How To Draw Wolf Step By Step

How To Draw Wolf Step By Step

Drawing a wolf, although intimidating, is an achievable task with practice and basic drawing tactics. There’s not one, but many different ways to approach drawing wolves, and they vary in difficulty, depending on the type of picture you’re looking to create. Whether you’re a novice artist or experienced illustrator, here are a few tips and tricks to help you master the wolf.

Start with a Simple Drawing

Don’t dive into a complex and intricate wolf design straight away. Be sure to start off with a basic and simplified outline of a wolf. Draw the legs, tail, muzzle and ears on the canvas. Sketch out the body in thin and light strokes, so that you can cover up mistakes. When you feel satisfied, you can start to thicken up and darken the lines, to build your wolf.

Work on the Muzzle

Drawing the muzzle of the wolf can be a challenge, especially at first. Here is where mastering the fundamentals really pays off. Draw a circle as a guideline for the muzzle, then mark out the basic lines before erasing them. Perform the same process with the eyes and nose, tracing around the circle and building up the details with triangular shapes.

Draw the Details of the Wolf

Fine tune the wolf’s details such as the fur and the emotion of the character. Use a combination of quick, small and thin lines to simulate fur, and be sure to vary the direction, shape and thickness of each stroke. Include a lot of white-space between the fur lines for a realistic finish. Consider the perspective of the wolf, by darkening the lines on the tail and muzzle, which could suggest a forward-looking head, or the wolf’s startled alertness.

Colouring and Shading the Wolf

Now that the base layers of the wolf’s anatomy and features have been drawn, it’s time to add the colour. Colouring can be done with pencils, markers, charcoal and pastels. Start by shading the shadows and highlights with very light pencil strokes. Use both a blue/black and a grey/white to shade. For example, like a real wolf, its eyes would have an inner highlighting, which you can draw under the eyes with a light pencil stroke.

Painting the Wolf

For a more stylised look, spray paint can be used to add an intense colour scheme to the drawing. Alternatively if you are using watercolour, start off with thin layers and build up to add more texture and detail to the wolf’s fur. For a more abstract approach, use spray paint effects such as splattered paint. Go wild!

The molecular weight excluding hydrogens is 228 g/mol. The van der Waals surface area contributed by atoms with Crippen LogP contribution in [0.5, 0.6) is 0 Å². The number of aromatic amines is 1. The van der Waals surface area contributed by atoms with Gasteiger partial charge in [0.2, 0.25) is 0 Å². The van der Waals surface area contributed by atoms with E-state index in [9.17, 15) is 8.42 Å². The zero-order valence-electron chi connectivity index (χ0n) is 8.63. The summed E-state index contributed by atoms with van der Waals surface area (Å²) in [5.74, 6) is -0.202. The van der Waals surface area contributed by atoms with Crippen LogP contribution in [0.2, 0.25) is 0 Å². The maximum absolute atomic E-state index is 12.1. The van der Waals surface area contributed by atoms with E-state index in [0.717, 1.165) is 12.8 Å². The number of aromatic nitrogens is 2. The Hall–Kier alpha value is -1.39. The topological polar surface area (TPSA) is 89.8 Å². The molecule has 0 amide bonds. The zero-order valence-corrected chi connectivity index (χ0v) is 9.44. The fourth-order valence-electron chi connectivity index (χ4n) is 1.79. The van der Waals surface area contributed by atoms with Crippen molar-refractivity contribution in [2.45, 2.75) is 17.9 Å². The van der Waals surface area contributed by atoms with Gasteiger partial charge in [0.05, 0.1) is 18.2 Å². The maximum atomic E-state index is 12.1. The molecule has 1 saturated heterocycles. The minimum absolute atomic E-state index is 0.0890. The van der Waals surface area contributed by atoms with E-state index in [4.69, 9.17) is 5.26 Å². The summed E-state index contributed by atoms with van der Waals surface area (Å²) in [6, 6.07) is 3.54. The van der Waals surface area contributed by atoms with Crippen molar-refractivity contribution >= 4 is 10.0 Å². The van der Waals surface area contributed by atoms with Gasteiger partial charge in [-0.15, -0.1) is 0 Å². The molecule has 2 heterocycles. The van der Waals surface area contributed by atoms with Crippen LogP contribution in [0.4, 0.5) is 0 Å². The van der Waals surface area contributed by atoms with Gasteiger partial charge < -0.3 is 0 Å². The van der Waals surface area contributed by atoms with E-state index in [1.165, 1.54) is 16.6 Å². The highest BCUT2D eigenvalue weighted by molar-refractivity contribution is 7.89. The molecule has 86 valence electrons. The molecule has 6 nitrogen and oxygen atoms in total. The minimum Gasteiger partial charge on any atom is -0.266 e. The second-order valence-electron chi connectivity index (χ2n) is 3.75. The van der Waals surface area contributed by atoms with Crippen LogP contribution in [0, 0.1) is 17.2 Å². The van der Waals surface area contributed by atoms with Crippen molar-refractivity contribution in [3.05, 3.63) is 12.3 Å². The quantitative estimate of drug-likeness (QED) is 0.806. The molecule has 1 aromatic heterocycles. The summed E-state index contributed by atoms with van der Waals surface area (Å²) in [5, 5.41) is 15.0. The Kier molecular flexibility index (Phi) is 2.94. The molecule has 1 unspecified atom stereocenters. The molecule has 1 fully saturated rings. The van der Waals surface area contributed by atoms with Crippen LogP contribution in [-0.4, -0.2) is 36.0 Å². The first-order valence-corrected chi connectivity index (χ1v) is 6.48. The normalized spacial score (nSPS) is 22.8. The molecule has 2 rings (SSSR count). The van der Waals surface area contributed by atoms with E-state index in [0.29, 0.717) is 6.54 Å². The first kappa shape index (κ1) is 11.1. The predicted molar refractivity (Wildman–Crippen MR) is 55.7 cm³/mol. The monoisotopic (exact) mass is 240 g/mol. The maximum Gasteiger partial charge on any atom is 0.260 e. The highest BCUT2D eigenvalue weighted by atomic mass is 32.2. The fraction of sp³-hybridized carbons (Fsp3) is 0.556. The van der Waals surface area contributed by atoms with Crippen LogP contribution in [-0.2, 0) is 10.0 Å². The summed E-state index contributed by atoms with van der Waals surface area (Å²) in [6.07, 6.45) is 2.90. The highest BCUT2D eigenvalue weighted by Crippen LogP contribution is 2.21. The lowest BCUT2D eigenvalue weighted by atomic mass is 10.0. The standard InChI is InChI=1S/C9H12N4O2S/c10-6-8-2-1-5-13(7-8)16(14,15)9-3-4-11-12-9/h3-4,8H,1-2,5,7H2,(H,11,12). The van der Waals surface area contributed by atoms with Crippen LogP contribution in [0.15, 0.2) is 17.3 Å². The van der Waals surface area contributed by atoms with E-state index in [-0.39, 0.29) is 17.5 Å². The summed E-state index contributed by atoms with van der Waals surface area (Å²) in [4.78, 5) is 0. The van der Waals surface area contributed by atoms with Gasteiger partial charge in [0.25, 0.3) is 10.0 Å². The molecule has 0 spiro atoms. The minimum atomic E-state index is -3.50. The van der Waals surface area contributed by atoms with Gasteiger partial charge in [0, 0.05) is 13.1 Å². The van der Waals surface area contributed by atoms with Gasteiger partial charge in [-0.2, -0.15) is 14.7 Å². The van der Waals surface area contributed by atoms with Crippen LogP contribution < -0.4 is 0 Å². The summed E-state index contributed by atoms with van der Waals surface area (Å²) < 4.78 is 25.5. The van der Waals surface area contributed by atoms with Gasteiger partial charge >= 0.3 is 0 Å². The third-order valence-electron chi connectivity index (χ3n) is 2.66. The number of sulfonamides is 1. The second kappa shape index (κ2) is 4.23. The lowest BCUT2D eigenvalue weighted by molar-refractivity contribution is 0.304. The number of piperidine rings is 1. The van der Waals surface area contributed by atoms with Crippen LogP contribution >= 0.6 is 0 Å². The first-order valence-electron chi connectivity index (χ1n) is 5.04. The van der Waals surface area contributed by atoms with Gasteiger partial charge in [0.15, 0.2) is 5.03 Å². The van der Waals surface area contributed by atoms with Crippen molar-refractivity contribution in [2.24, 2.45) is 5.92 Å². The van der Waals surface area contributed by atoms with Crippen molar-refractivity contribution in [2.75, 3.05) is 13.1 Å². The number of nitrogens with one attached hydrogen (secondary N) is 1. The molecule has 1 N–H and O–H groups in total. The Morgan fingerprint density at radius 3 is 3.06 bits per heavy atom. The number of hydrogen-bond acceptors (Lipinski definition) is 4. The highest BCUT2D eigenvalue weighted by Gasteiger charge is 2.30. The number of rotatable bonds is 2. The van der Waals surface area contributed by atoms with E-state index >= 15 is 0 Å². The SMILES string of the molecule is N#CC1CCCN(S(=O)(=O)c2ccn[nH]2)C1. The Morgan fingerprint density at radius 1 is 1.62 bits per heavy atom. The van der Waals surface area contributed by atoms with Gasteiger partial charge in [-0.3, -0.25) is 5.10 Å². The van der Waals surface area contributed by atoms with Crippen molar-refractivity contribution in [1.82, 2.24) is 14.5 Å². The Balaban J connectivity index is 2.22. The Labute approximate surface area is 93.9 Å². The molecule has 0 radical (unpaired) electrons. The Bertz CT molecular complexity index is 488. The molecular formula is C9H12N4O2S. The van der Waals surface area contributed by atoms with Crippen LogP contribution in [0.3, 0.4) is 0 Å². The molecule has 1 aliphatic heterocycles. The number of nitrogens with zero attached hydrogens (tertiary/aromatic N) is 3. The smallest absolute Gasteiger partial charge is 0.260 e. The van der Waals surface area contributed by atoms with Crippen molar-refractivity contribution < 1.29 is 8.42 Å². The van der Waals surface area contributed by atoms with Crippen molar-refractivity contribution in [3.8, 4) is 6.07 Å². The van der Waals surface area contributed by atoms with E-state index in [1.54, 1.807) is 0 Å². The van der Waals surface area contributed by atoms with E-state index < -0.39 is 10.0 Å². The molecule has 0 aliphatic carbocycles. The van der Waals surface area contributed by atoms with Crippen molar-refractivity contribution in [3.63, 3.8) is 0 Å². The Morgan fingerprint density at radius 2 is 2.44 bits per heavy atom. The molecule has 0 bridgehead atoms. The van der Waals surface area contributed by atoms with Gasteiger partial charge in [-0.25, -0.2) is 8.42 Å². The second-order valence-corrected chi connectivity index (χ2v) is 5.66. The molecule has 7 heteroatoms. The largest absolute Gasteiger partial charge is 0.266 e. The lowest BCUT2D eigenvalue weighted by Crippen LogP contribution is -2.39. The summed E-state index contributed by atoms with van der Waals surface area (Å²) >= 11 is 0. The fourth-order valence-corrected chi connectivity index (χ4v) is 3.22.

Background and Landscape

The background and landscape of the wolf’s environment is just as important as the wolf itself. The background allows you to set the scene, emphasise the environment and even tug at the viewer’s emotion. Start off with a light pencil to add basic details of the environment such as trees and grass, then add in elements like clouds, moonlight and fog if desired. Once your wolf and its environment is set, thicken up the lines and finish off with a thick black marker.

Texturing and Adding the Finishing Touches

Create the mood by adding in particular features such as the wolf’s fur, which cannot be done with a black marker. Use a variety of pencils and use light strokes to add small jagged lines that suggest fur. You can even use a white pencil or white ink to create a bright spotlight or moonlight across the picture. Finally, colour blend the drawing with a damp cloth and carefully move the colour around for a subtle texture. And there you have it, a wolf drawing!

Julia is an artist and musician, who grew up in a small town in Ohio, where she played in local bands and painted murals in free time. She moved to NY City to study art at the prestigious Pratt Institute, and then relocated to LA to pursue a music career. Julia loves sharing the knowledge she gathered during the years with others.

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